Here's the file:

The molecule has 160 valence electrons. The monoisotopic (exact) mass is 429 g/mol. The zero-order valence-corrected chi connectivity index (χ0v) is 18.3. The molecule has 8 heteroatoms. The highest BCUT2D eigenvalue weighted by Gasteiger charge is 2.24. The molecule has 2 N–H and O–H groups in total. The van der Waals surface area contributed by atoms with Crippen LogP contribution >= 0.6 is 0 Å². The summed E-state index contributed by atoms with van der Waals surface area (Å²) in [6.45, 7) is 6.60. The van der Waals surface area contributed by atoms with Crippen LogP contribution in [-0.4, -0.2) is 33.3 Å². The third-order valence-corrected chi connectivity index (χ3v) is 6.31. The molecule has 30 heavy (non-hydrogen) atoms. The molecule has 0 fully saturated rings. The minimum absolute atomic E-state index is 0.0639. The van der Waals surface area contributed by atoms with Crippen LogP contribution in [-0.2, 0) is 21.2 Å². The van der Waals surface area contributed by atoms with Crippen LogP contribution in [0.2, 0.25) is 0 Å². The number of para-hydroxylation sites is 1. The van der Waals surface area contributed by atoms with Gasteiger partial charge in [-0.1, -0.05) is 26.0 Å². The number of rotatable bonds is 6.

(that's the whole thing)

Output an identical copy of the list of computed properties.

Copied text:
The molecule has 160 valence electrons. The monoisotopic (exact) mass is 429 g/mol. The zero-order valence-corrected chi connectivity index (χ0v) is 18.3. The molecule has 8 heteroatoms. The highest BCUT2D eigenvalue weighted by Gasteiger charge is 2.24. The molecule has 2 N–H and O–H groups in total. The van der Waals surface area contributed by atoms with Crippen LogP contribution >= 0.6 is 0 Å². The summed E-state index contributed by atoms with van der Waals surface area (Å²) in [6.45, 7) is 6.60. The van der Waals surface area contributed by atoms with Crippen LogP contribution in [-0.4, -0.2) is 33.3 Å². The third-order valence-corrected chi connectivity index (χ3v) is 6.31. The molecule has 30 heavy (non-hydrogen) atoms. The molecule has 0 fully saturated rings. The minimum absolute atomic E-state index is 0.0639. The van der Waals surface area contributed by atoms with Crippen LogP contribution in [-0.2, 0) is 21.2 Å². The van der Waals surface area contributed by atoms with Crippen LogP contribution in [0.2, 0.25) is 0 Å². The number of para-hydroxylation sites is 1. The van der Waals surface area contributed by atoms with Gasteiger partial charge in [-0.1, -0.05) is 26.0 Å². The number of rotatable bonds is 6.